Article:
5

I have the following table:

CREATE TABLE post (
  id            bigint primary key,
  thread_id     bigint,
  is_notice     boolean,
  title         text,
  content       text
)

I display the list using the following query:

SELECT * FROM post ORDER BY is_notice desc, thread_id desc, id

Then, given the post selected by id(i.e. SELECT * FROM post where id=3), how do I retrieve the next and previous posts?

  • 1
    Well, not having a WHERE clause, you return all rows from the table, there is no next or previous. Could you explain a bit better? – dezso Nov 24 '13 at 13:06
  • @dezso Sorry, I edited the post – alice Nov 24 '13 at 14:24
8

Using PostgreSQL's Window Functions, specifically LAG and LEAD, should be able to show you the previous and next entries in your table.

select *
from (
    select  id, thread_id, is_notice, title, content,
            lag(id) over (order by is_notice desc, thread_id desc, id asc) as prev,
            lead(id) over (order by is_notice desc, thread_id desc, id asc) as next
    from post
    ) x
where 3 IN (id, prev, next);

A demo can be found here: http://sqlfiddle.com/#!15/9fd7a/8

  • I wonder why you used 3 = ANY(array[id, prev, next]) and not the simpler 3 IN (id, prev, next) – ypercubeᵀᴹ Nov 24 '13 at 16:50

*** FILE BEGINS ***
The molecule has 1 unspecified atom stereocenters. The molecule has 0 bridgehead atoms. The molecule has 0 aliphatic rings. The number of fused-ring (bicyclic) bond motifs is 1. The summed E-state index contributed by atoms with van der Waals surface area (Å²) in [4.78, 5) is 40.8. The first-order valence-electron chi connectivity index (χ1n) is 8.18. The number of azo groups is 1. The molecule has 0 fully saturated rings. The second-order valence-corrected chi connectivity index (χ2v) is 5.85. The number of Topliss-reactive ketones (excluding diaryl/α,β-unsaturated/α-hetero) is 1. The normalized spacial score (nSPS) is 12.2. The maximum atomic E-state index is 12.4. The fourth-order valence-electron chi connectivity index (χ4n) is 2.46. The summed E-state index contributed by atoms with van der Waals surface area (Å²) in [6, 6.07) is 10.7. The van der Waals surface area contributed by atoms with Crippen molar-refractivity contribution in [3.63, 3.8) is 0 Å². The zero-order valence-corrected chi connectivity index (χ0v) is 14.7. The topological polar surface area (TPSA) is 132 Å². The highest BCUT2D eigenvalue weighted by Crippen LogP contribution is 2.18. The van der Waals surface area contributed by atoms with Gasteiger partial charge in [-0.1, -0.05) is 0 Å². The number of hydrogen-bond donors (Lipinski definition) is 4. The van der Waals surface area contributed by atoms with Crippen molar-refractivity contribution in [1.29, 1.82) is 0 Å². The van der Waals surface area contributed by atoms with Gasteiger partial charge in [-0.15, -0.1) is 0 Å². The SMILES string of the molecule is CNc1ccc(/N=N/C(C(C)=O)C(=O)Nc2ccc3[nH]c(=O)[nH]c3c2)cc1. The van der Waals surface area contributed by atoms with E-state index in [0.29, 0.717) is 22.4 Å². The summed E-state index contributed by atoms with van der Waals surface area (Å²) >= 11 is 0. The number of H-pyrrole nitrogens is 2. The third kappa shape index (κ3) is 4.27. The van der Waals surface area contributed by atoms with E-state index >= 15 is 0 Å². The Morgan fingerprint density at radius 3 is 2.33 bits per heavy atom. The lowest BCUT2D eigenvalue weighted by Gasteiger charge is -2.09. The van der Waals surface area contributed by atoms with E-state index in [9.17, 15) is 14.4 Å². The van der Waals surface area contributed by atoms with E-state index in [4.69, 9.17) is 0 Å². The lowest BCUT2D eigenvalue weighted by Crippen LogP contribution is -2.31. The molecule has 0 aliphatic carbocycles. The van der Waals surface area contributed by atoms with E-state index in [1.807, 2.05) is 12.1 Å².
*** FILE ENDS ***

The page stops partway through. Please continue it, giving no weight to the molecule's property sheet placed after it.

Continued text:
• 1
    And shouldn't there be an ORDER BY inside the OVER (...)? – ypercubeᵀᴹ Nov 24 '13 at 16:52
  • 1
    @ypercube: You may be interested that 3 IN (id, prev, next) is rewritten to 3 = ANY('{id, prev, next}') internally. EXPLAIN ANALYZE reveals it. – Erwin Brandstetter Nov 26 '13 at 0:52
  • 1
    @bma: Well, ultimately either of these expressions is resolved to a list of ORed expressions. Maybe, the 9.3.1 planner goes one step further in this process. I didn't retest with the latest version. – Erwin Brandstetter Nov 26 '13 at 16:48
  • 1
    Wow the 3 in (id, prev, next) blows my mind, I wish I knew about that before :) – Davos Nov 13 '17 at 9:52

Your Answer

By clicking “Post Your Answer”, you agree to our terms of service, privacy policy and cookie policy

Not the answer you're looking for? Browse other questions tagged or ask your own question.